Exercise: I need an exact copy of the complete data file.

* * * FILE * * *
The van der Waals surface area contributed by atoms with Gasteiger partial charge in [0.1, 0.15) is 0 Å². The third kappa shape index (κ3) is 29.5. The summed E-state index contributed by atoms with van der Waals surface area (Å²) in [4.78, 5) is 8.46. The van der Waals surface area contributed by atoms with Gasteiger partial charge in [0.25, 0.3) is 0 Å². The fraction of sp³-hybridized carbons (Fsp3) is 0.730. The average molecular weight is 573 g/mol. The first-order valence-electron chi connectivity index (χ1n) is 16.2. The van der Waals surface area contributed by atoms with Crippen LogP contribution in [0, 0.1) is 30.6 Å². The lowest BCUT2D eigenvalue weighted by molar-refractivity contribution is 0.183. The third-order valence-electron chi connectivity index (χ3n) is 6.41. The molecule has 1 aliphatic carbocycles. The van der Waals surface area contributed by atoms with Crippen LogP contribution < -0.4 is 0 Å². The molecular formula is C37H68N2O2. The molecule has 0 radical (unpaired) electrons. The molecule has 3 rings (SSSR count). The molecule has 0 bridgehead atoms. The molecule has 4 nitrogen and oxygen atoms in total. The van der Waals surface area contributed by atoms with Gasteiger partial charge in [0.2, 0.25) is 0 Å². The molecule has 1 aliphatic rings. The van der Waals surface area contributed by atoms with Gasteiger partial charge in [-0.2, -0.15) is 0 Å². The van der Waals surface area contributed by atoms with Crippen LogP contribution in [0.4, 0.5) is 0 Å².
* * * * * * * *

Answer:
The van der Waals surface area contributed by atoms with Gasteiger partial charge in [0.1, 0.15) is 0 Å². The third kappa shape index (κ3) is 29.5. The summed E-state index contributed by atoms with van der Waals surface area (Å²) in [4.78, 5) is 8.46. The van der Waals surface area contributed by atoms with Gasteiger partial charge in [0.25, 0.3) is 0 Å². The fraction of sp³-hybridized carbons (Fsp3) is 0.730. The average molecular weight is 573 g/mol. The first-order valence-electron chi connectivity index (χ1n) is 16.2. The van der Waals surface area contributed by atoms with Crippen LogP contribution in [0, 0.1) is 30.6 Å². The lowest BCUT2D eigenvalue weighted by molar-refractivity contribution is 0.183. The third-order valence-electron chi connectivity index (χ3n) is 6.41. The molecule has 1 aliphatic carbocycles. The van der Waals surface area contributed by atoms with Crippen LogP contribution < -0.4 is 0 Å². The molecular formula is C37H68N2O2. The molecule has 0 radical (unpaired) electrons. The molecule has 3 rings (SSSR count). The molecule has 0 bridgehead atoms. The molecule has 4 nitrogen and oxygen atoms in total. The van der Waals surface area contributed by atoms with Gasteiger partial charge in [0.2, 0.25) is 0 Å². The molecule has 1 aliphatic rings. The van der Waals surface area contributed by atoms with Gasteiger partial charge in [-0.2, -0.15) is 0 Å². The van der Waals surface area contributed by atoms with Crippen LogP contribution in [0.4, 0.5) is 0 Å².